What they’re saying about the Tortorella-DeBoer shouting match

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Here’s what media folk are saying in the wake of yesterday’s shouting match between John Tortorella and Peter DeBoer — the latest chapter in what’s been a simmering feud between the two bench bosses.

Larry Brooks, New York Post

Maybe this is what John Tortorella meant by gamesmanship, maybe the Rangers’ coach defines that as racing to the front of his team’s bench for an exchange of angry words with Devils coach Pete DeBoer, a man whose presence he clearly cannot abide.

Maybe this latest incident, coming at 6:18 of last night’s third period after Mike Rupp punched Martin Brodeur in the mask in a Game 4 the Blueshirts trailed 3-0 and would lose 4-1, of gamesmanship was required because the Blueshirts essentially had no game.

Steve Politi, Star-Ledger

Devils coach Pete DeBoer practically climbed over the partition separating the two benches to yell at Tortorella, with the Rangers coach returning fire. It’s safe to say these two won’t be vacationing at LBI together this summer.

“This isn’t about John and I,” DeBoer said. “This is about the guys on the ice. So I don’t have anything to say about that.”

He doesn’t have to say a thing. Tortorella provided the Devils all the motivation they needed Monday night, ripping what he perceived as its dirty play when it was his player, Brandon Prust, who was suspended for a vicious elbow in Game 3.

Katie Strang, ESPN New York

It was rare, not because Tortorella is the picture of serenity — he had launched a fiery tirade toward the Devils one day earlier — but because it signified an uncharacteristic lack of restraint from a disciplined Rangers squad that has built its success with its mind-numbing consistency.

The Devils were delighted.

“That’s what we’re trying to hopefully see out of them,” said defenseman Bryce Salvador, who finished with a goal and an assist, “is a lack of composure.”

Pat Leonard, NY Daily News

Tortorella and DeBoer came only a few feet away from literally being at each other’s throats, storming to the edge of their respective benches and cursing across the working space of NBC on-ice analyst Pierre McGuire after Rupp jabbed Brodeur inside his crease following a whistle with 13:42 remaining.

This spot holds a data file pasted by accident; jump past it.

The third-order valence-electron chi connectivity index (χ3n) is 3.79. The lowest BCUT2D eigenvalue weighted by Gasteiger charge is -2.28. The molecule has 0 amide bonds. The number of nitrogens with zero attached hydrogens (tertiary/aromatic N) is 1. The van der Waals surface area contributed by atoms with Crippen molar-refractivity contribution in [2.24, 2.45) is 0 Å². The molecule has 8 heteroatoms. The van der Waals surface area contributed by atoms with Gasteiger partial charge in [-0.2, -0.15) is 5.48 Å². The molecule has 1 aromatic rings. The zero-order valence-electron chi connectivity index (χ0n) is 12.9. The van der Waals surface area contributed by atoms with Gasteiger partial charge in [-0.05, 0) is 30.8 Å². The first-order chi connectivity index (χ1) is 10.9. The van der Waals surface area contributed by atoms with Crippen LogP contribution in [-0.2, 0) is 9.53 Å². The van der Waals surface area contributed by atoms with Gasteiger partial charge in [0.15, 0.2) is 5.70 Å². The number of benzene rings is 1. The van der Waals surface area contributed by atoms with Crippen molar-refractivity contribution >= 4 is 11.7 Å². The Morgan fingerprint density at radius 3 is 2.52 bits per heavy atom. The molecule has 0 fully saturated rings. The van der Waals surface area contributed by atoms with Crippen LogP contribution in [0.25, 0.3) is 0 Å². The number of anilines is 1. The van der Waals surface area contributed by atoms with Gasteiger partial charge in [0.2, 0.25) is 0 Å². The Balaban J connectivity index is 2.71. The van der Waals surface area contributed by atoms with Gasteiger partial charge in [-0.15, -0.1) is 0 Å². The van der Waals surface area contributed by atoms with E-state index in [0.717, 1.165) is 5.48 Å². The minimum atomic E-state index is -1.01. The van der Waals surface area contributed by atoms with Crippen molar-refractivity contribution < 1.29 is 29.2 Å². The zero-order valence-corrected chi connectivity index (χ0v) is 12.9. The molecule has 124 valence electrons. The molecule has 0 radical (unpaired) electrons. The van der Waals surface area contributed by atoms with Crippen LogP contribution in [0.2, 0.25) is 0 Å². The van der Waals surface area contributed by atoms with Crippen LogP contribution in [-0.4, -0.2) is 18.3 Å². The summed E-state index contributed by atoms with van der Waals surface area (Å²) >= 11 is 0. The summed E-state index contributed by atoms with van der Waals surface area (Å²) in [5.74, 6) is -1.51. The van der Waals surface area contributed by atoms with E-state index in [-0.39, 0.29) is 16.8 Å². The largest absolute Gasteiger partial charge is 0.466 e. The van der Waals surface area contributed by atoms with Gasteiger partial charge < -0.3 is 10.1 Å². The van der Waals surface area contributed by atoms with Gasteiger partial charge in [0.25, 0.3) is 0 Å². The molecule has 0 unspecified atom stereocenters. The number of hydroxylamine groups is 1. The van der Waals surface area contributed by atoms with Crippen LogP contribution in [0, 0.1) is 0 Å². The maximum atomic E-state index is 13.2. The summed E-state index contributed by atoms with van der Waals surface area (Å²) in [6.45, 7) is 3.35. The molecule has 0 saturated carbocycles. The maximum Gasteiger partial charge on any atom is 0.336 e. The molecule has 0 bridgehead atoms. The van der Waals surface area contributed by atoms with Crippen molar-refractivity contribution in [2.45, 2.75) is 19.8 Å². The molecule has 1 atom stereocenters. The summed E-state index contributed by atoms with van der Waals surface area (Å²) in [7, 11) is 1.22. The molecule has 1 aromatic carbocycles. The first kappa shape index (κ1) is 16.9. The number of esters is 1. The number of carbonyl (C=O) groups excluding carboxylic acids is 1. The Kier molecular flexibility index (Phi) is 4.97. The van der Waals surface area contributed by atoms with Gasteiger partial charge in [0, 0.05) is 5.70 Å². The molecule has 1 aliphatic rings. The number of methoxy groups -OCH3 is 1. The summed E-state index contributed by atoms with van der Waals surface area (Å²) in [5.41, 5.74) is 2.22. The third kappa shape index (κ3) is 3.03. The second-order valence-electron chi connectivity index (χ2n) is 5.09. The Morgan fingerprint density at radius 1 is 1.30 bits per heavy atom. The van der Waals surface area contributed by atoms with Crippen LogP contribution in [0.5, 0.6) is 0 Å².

“Oh it was nothin,’” McGuire joked after the game. “I’ve seen worse.”

Related:

No league discipline for Devils-Rangers Game 4 shenanigans

Tortorella: Rangers need “to have a short-term memory”

DeBoer, Tortorella deflect questions about yelling match

Kariya and Selanne, one of NHL’s most dominant duos, enter Hall of Fame together

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Paul Kariya probably had to wait a couple of years longer than he should have to get his induction into the Hall of Fame, but it was at least fitting that the wait allowed him to enter alongside his long-time running mate, Teemu Selanne.

Both players were among the class of seven inducted into the Hall of Fame on Monday. They spent several years alongside one another in Anaheim (plus one year in Colorado) and were one of the most lethal offensive duos the NHL has ever seen.

The magic they were able to work on the ice together was simply incredible, and at times jaw-dropping.

For example…

Selanne said on Monday that he played some of his best years in the NHL alongside Kariya, while added that he would not be getting the call without his years alongside Selanne.

Their production together can not be understated.

Between the 1995-96 and 2000-01 seasons, the years they spent together in Anaheim, 35 percent of the Ducks goals were scored by one of those two players.

What is most incredible about that production is that Kariya only played in 395 out of 492 games due to injury, while Selanne only played in 382 after being acquired in a mid-season trade in 1995 and then traded during the 2001 season.